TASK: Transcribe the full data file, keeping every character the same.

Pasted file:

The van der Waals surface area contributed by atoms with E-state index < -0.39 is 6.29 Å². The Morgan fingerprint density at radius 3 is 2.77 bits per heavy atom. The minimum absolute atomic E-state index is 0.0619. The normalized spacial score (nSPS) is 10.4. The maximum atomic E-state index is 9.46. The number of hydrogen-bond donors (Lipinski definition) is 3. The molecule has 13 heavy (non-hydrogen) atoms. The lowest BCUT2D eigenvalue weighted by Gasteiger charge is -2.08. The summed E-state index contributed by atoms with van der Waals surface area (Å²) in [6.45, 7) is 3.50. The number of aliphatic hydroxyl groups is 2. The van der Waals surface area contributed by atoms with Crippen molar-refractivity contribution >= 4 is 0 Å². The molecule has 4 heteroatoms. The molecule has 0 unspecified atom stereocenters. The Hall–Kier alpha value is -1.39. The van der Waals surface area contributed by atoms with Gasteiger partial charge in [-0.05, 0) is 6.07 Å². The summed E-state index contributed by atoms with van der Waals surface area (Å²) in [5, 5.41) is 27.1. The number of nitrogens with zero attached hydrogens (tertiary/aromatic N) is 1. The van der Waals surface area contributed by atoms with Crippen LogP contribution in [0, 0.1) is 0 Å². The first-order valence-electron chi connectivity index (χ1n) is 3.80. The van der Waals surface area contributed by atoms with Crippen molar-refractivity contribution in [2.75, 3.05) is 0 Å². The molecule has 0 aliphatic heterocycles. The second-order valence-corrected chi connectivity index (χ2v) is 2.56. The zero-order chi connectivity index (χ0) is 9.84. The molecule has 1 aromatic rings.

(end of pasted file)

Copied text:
The van der Waals surface area contributed by atoms with E-state index < -0.39 is 6.29 Å². The Morgan fingerprint density at radius 3 is 2.77 bits per heavy atom. The minimum absolute atomic E-state index is 0.0619. The normalized spacial score (nSPS) is 10.4. The maximum atomic E-state index is 9.46. The number of hydrogen-bond donors (Lipinski definition) is 3. The molecule has 13 heavy (non-hydrogen) atoms. The lowest BCUT2D eigenvalue weighted by Gasteiger charge is -2.08. The summed E-state index contributed by atoms with van der Waals surface area (Å²) in [6.45, 7) is 3.50. The number of aliphatic hydroxyl groups is 2. The van der Waals surface area contributed by atoms with Crippen molar-refractivity contribution >= 4 is 0 Å². The molecule has 4 heteroatoms. The molecule has 0 unspecified atom stereocenters. The Hall–Kier alpha value is -1.39. The van der Waals surface area contributed by atoms with Gasteiger partial charge in [-0.05, 0) is 6.07 Å². The summed E-state index contributed by atoms with van der Waals surface area (Å²) in [5, 5.41) is 27.1. The number of nitrogens with zero attached hydrogens (tertiary/aromatic N) is 1. The van der Waals surface area contributed by atoms with Crippen LogP contribution in [0, 0.1) is 0 Å². The first-order valence-electron chi connectivity index (χ1n) is 3.80. The van der Waals surface area contributed by atoms with Crippen molar-refractivity contribution in [2.75, 3.05) is 0 Å². The molecule has 0 aliphatic heterocycles. The second-order valence-corrected chi connectivity index (χ2v) is 2.56. The zero-order chi connectivity index (χ0) is 9.84. The molecule has 1 aromatic rings.